Currently we are in what is called Pre-Service Training (PST). We trainees are living with host families in the communities near our training hub. The training hub is in the village of Kukurantumi , which is near the town of Koforidua in the Easter Region. Our days are filled with language learning, teaching practicum, and community integration activities.
We are currently in the rainy season. It rains almost daily for an hour or two – at times very heavy. Temperatures are in the 80’s. This is a fairly affluent part of Ghana. Not all locations have them, but ceiling fans provide a good level of comfort. Chris and I feel quite fortunate to have a fan in our bedroom. Here we have electricity most of the time. We had indoor running water for our first 4 days, but for reasons unknown (possibly repair or construction) the piped water has stopped. Our host family collects rain water in barrels which we use for cleaning and bucket baths. They also fetch water from the nearby bore hole which we use for cooking and drinking. Peace Corps provides volunteers with an easy to use, gravity fed ceramic water filter which we use to treat all of our drinking water. This helps to prevent a myriad of very “interesting” potential ailments. Despite the precautions taken with food and water, it is possible that we will not experience our next normal bowel movement until we return to the States in a couple of years. Peace Corps Volunteers (PCV’s) and retired people are similar. We both live on fixed incomes and we love to talk about bowel movements.
Chris and I really enjoy our training group. Our group of trainees is quite unique for two reasons. First, there are two couples in the group (Chris and I being the elder couple). Second, at age 84 we have the oldest Peace Corps Trainee (PCT) to date as part of our group! Peace Corps life is not easy. It wears down the young and old alike. We started in Philadelphia with 35 trainees. Two have already returned home. Chris and I feel that the couples are at an advantage since we have our own built-in support system. We are impressed at the tenacity and adaptability of our counterparts.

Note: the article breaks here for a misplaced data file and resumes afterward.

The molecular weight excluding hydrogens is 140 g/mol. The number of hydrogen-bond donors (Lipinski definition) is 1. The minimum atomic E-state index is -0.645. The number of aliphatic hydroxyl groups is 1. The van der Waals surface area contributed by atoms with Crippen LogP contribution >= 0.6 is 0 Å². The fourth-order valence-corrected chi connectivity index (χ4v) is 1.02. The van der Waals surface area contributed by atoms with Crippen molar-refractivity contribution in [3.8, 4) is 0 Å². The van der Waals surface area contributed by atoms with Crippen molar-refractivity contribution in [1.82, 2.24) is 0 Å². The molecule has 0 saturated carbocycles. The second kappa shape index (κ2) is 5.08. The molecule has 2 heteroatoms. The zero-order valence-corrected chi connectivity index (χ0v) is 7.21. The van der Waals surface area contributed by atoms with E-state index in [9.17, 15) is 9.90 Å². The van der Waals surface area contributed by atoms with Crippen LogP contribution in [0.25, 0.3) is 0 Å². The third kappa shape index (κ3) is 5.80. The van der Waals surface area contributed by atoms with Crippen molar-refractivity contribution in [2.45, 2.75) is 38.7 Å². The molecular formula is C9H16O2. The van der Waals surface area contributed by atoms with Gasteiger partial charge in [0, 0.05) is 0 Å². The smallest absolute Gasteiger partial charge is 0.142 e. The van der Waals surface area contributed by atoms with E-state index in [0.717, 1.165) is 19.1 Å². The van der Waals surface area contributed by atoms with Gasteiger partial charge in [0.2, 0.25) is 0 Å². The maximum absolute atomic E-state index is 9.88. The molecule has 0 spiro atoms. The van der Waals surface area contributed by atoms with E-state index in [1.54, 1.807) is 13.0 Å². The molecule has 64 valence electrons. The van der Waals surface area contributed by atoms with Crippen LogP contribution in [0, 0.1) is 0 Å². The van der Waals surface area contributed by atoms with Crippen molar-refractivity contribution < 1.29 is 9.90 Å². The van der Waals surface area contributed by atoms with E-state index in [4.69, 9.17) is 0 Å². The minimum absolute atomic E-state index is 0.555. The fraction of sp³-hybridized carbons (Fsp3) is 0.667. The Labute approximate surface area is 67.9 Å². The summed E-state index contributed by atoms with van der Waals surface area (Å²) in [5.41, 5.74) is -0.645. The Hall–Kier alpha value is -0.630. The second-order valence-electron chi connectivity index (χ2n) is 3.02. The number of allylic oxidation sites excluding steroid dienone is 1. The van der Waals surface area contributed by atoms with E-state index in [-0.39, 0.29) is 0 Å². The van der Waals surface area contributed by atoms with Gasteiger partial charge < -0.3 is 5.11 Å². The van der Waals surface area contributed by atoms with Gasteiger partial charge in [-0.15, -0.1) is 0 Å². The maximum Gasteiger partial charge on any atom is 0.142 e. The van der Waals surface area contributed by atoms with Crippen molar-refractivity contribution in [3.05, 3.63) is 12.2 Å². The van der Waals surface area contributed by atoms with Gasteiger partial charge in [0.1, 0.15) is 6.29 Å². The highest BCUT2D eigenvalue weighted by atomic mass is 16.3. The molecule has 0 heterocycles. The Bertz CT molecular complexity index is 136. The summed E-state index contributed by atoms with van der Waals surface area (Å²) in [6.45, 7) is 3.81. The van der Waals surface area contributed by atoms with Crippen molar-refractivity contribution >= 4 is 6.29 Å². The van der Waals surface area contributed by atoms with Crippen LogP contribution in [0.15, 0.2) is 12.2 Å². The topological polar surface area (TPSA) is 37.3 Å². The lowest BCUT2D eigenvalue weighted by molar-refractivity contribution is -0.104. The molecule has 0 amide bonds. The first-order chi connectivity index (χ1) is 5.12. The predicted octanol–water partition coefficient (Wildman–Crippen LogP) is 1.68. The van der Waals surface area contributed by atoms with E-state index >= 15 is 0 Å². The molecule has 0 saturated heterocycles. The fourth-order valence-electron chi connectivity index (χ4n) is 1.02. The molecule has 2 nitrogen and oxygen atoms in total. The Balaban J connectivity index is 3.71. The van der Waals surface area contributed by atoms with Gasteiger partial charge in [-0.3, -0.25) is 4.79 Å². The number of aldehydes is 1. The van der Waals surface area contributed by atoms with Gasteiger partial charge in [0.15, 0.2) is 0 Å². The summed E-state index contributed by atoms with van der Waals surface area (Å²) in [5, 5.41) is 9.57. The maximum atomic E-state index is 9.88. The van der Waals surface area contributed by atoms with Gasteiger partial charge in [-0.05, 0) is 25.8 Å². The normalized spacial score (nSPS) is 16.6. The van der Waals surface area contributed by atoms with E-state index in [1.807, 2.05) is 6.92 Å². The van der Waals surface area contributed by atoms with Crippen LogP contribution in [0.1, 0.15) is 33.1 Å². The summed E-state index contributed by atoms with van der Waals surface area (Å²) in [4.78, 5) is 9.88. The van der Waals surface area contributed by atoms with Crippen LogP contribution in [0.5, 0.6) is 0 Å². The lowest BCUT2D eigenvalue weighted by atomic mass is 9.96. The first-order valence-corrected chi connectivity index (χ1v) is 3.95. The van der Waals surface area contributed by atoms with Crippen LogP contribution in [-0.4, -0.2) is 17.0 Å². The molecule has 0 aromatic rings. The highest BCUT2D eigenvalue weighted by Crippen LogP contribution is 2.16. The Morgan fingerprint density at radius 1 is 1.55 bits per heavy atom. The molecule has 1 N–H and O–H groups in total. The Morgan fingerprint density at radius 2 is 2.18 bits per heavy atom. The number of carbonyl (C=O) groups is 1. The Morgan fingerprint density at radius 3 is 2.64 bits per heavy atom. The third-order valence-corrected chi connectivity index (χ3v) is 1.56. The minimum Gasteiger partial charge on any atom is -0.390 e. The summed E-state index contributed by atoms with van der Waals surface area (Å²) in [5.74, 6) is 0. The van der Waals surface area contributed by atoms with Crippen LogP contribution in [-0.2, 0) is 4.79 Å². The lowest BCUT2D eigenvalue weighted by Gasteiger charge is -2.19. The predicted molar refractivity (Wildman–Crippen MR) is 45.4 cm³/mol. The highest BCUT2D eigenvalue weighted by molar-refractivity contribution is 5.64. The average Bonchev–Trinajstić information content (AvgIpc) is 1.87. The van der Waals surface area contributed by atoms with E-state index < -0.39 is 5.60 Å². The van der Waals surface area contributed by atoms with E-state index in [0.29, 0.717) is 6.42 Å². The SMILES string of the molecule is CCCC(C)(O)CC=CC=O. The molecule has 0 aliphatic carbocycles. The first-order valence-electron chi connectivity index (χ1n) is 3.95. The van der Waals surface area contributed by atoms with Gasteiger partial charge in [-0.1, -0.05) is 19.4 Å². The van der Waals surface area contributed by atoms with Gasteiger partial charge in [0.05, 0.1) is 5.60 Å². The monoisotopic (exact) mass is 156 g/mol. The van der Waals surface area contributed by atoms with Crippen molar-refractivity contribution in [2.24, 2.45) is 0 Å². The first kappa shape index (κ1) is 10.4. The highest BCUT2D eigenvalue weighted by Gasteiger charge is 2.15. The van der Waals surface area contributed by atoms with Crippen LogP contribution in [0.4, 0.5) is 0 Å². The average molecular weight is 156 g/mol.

After MUCH anticipation, we have received our site assignment where we will spend our 2 years of service beginning mid-August: Donkorkrom.
I’m sure that the fact that we are a couple went into our site selection. It’s kind of in the middle of nowhere. We have to take a boat to get to it! I anticipate that it will take a full day of travel to reach our site from our present location and/or from the capital city of Accra. Donkorkrom is in the Afram Plains of the Eastern Region. It is a multi-ethnic society made up mostly of farmers, traders and a few Government workers. The district is said to have a vibrant and fast growing market. Donkorkrom has pipe born and borehole water that supplies the whole township. Electricity supply is from the national grid. As is common, the community is headed by a chief.
We will teach at Donkorkrom Agric Senior High School (DASS). DASS is located on approx 1 square mile of land with an enrolment of about 700. The school offers programs in Agriculture, Science, Business, General Arts and Visual Arts. Dormitories and classrooms comprise the campus. Apparently the school has about 20 computers. I do not yet know how many of them are actually functional. We will visit our site the first week in August.